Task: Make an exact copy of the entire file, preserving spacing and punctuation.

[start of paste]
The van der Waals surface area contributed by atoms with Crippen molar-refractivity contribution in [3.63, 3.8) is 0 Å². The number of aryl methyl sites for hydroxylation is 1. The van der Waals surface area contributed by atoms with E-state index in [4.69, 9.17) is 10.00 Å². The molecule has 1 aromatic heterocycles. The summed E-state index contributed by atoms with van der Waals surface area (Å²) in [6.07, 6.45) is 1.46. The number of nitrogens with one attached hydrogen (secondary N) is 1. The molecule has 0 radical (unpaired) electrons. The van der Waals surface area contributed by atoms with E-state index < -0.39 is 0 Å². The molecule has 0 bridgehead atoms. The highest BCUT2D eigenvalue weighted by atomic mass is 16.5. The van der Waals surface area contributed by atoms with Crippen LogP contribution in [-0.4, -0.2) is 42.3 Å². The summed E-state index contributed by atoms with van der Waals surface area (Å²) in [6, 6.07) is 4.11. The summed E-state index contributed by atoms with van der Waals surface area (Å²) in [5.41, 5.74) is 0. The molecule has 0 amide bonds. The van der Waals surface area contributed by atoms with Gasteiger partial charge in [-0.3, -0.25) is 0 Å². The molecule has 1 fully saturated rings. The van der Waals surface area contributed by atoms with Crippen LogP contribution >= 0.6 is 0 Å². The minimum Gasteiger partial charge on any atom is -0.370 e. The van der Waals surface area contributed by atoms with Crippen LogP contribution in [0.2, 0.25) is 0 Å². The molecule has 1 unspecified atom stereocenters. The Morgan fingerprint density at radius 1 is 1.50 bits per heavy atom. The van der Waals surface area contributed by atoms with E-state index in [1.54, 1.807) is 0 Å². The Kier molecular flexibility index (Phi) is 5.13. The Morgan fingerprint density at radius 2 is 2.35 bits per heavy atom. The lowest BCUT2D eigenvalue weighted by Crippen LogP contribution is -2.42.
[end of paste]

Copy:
The van der Waals surface area contributed by atoms with Crippen molar-refractivity contribution in [3.63, 3.8) is 0 Å². The number of aryl methyl sites for hydroxylation is 1. The van der Waals surface area contributed by atoms with E-state index in [4.69, 9.17) is 10.00 Å². The molecule has 1 aromatic heterocycles. The summed E-state index contributed by atoms with van der Waals surface area (Å²) in [6.07, 6.45) is 1.46. The number of nitrogens with one attached hydrogen (secondary N) is 1. The molecule has 0 radical (unpaired) electrons. The van der Waals surface area contributed by atoms with E-state index < -0.39 is 0 Å². The molecule has 0 bridgehead atoms. The highest BCUT2D eigenvalue weighted by atomic mass is 16.5. The van der Waals surface area contributed by atoms with Crippen LogP contribution in [-0.4, -0.2) is 42.3 Å². The summed E-state index contributed by atoms with van der Waals surface area (Å²) in [6, 6.07) is 4.11. The summed E-state index contributed by atoms with van der Waals surface area (Å²) in [5.41, 5.74) is 0. The molecule has 0 amide bonds. The van der Waals surface area contributed by atoms with Gasteiger partial charge in [-0.3, -0.25) is 0 Å². The molecule has 1 fully saturated rings. The van der Waals surface area contributed by atoms with Crippen LogP contribution >= 0.6 is 0 Å². The minimum Gasteiger partial charge on any atom is -0.370 e. The van der Waals surface area contributed by atoms with Crippen LogP contribution in [0.2, 0.25) is 0 Å². The molecule has 1 unspecified atom stereocenters. The Morgan fingerprint density at radius 1 is 1.50 bits per heavy atom. The van der Waals surface area contributed by atoms with E-state index in [1.54, 1.807) is 0 Å². The Kier molecular flexibility index (Phi) is 5.13. The Morgan fingerprint density at radius 2 is 2.35 bits per heavy atom. The lowest BCUT2D eigenvalue weighted by Crippen LogP contribution is -2.42.